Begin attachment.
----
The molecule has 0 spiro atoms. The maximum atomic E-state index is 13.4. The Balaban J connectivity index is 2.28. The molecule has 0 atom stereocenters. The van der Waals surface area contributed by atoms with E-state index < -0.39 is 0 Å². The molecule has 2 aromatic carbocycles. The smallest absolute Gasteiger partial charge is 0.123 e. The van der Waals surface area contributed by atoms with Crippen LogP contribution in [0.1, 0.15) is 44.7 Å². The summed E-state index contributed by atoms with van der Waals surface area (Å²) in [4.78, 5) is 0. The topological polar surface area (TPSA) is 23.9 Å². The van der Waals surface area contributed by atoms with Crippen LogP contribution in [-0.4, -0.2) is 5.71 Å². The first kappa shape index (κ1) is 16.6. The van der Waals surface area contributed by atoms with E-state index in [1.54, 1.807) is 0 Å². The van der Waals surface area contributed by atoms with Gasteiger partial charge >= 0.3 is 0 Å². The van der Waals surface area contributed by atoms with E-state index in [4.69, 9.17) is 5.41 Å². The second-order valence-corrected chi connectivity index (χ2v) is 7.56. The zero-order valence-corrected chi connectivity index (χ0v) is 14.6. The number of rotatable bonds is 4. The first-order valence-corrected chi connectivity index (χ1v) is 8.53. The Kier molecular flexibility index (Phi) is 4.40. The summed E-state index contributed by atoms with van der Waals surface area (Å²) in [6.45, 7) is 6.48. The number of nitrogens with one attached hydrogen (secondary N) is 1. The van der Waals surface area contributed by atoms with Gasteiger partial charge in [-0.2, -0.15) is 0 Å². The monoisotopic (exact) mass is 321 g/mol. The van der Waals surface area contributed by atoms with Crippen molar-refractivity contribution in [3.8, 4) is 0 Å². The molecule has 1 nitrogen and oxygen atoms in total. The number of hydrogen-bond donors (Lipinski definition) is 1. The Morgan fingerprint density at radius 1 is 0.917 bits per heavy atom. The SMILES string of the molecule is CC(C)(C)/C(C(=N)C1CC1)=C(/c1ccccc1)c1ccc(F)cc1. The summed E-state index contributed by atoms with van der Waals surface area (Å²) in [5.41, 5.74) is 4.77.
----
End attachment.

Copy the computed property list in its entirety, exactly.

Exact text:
The molecule has 0 spiro atoms. The maximum atomic E-state index is 13.4. The Balaban J connectivity index is 2.28. The molecule has 0 atom stereocenters. The van der Waals surface area contributed by atoms with E-state index < -0.39 is 0 Å². The molecule has 2 aromatic carbocycles. The smallest absolute Gasteiger partial charge is 0.123 e. The van der Waals surface area contributed by atoms with Crippen LogP contribution in [0.1, 0.15) is 44.7 Å². The summed E-state index contributed by atoms with van der Waals surface area (Å²) in [4.78, 5) is 0. The topological polar surface area (TPSA) is 23.9 Å². The van der Waals surface area contributed by atoms with Crippen LogP contribution in [-0.4, -0.2) is 5.71 Å². The first kappa shape index (κ1) is 16.6. The van der Waals surface area contributed by atoms with E-state index in [1.54, 1.807) is 0 Å². The van der Waals surface area contributed by atoms with Gasteiger partial charge >= 0.3 is 0 Å². The van der Waals surface area contributed by atoms with E-state index in [4.69, 9.17) is 5.41 Å². The second-order valence-corrected chi connectivity index (χ2v) is 7.56. The zero-order valence-corrected chi connectivity index (χ0v) is 14.6. The number of rotatable bonds is 4. The first-order valence-corrected chi connectivity index (χ1v) is 8.53. The Kier molecular flexibility index (Phi) is 4.40. The summed E-state index contributed by atoms with van der Waals surface area (Å²) in [6.45, 7) is 6.48. The number of nitrogens with one attached hydrogen (secondary N) is 1. The van der Waals surface area contributed by atoms with Gasteiger partial charge in [-0.2, -0.15) is 0 Å². The monoisotopic (exact) mass is 321 g/mol. The van der Waals surface area contributed by atoms with Crippen molar-refractivity contribution in [3.8, 4) is 0 Å². The molecule has 1 nitrogen and oxygen atoms in total. The number of hydrogen-bond donors (Lipinski definition) is 1. The Morgan fingerprint density at radius 1 is 0.917 bits per heavy atom. The SMILES string of the molecule is CC(C)(C)/C(C(=N)C1CC1)=C(/c1ccccc1)c1ccc(F)cc1. The summed E-state index contributed by atoms with van der Waals surface area (Å²) in [5.41, 5.74) is 4.77.